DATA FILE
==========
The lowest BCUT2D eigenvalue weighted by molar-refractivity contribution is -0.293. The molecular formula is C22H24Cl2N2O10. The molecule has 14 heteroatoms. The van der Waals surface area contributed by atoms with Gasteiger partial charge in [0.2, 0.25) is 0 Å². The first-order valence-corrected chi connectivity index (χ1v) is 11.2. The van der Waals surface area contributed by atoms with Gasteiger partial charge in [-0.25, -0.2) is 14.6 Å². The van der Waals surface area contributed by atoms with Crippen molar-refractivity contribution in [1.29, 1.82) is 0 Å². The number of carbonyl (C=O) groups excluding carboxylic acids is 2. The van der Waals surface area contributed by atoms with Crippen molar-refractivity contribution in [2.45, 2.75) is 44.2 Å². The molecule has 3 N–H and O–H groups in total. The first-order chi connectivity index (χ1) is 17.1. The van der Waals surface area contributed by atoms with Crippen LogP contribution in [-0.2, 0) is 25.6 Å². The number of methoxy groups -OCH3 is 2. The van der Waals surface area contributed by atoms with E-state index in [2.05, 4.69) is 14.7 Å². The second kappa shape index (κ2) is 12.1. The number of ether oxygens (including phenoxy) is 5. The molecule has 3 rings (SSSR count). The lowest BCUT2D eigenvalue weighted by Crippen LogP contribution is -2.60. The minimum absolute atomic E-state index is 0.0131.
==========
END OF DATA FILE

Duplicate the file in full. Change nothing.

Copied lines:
The lowest BCUT2D eigenvalue weighted by molar-refractivity contribution is -0.293. The molecular formula is C22H24Cl2N2O10. The molecule has 14 heteroatoms. The van der Waals surface area contributed by atoms with Gasteiger partial charge in [0.2, 0.25) is 0 Å². The first-order valence-corrected chi connectivity index (χ1v) is 11.2. The van der Waals surface area contributed by atoms with Gasteiger partial charge in [-0.25, -0.2) is 14.6 Å². The van der Waals surface area contributed by atoms with Crippen molar-refractivity contribution in [1.29, 1.82) is 0 Å². The number of carbonyl (C=O) groups excluding carboxylic acids is 2. The van der Waals surface area contributed by atoms with Crippen molar-refractivity contribution in [2.45, 2.75) is 44.2 Å². The molecule has 3 N–H and O–H groups in total. The first-order chi connectivity index (χ1) is 17.1. The van der Waals surface area contributed by atoms with Crippen LogP contribution in [-0.2, 0) is 25.6 Å². The number of methoxy groups -OCH3 is 2. The van der Waals surface area contributed by atoms with E-state index in [2.05, 4.69) is 14.7 Å². The second kappa shape index (κ2) is 12.1. The number of ether oxygens (including phenoxy) is 5. The molecule has 3 rings (SSSR count). The lowest BCUT2D eigenvalue weighted by Crippen LogP contribution is -2.60. The minimum absolute atomic E-state index is 0.0131.